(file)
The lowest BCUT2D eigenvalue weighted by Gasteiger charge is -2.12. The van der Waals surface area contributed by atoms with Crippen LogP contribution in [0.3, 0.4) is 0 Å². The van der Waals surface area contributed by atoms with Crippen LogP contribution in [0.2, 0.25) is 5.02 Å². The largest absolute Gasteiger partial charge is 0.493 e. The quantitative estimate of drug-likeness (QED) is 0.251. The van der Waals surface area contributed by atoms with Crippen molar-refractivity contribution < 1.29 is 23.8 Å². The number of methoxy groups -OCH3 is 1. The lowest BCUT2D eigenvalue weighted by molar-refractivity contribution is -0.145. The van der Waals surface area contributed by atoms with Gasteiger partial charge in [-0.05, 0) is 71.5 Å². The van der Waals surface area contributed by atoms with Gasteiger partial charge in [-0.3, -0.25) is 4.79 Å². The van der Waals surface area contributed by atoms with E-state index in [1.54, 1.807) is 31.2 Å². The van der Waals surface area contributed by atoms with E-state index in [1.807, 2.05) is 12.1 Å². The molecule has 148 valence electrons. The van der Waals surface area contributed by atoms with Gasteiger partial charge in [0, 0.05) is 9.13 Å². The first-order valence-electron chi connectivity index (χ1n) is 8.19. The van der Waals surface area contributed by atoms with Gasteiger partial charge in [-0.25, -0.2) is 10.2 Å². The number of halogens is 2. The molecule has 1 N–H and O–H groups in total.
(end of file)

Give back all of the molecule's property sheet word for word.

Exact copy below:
The lowest BCUT2D eigenvalue weighted by Gasteiger charge is -2.12. The van der Waals surface area contributed by atoms with Crippen LogP contribution in [0.3, 0.4) is 0 Å². The van der Waals surface area contributed by atoms with Crippen LogP contribution in [0.2, 0.25) is 5.02 Å². The largest absolute Gasteiger partial charge is 0.493 e. The quantitative estimate of drug-likeness (QED) is 0.251. The van der Waals surface area contributed by atoms with Crippen molar-refractivity contribution < 1.29 is 23.8 Å². The number of methoxy groups -OCH3 is 1. The lowest BCUT2D eigenvalue weighted by molar-refractivity contribution is -0.145. The van der Waals surface area contributed by atoms with Gasteiger partial charge in [-0.05, 0) is 71.5 Å². The van der Waals surface area contributed by atoms with Gasteiger partial charge in [-0.3, -0.25) is 4.79 Å². The van der Waals surface area contributed by atoms with E-state index in [1.54, 1.807) is 31.2 Å². The van der Waals surface area contributed by atoms with E-state index in [1.807, 2.05) is 12.1 Å². The molecule has 148 valence electrons. The van der Waals surface area contributed by atoms with Gasteiger partial charge in [0, 0.05) is 9.13 Å². The first-order valence-electron chi connectivity index (χ1n) is 8.19. The van der Waals surface area contributed by atoms with Gasteiger partial charge in [-0.25, -0.2) is 10.2 Å². The number of halogens is 2. The molecule has 1 N–H and O–H groups in total.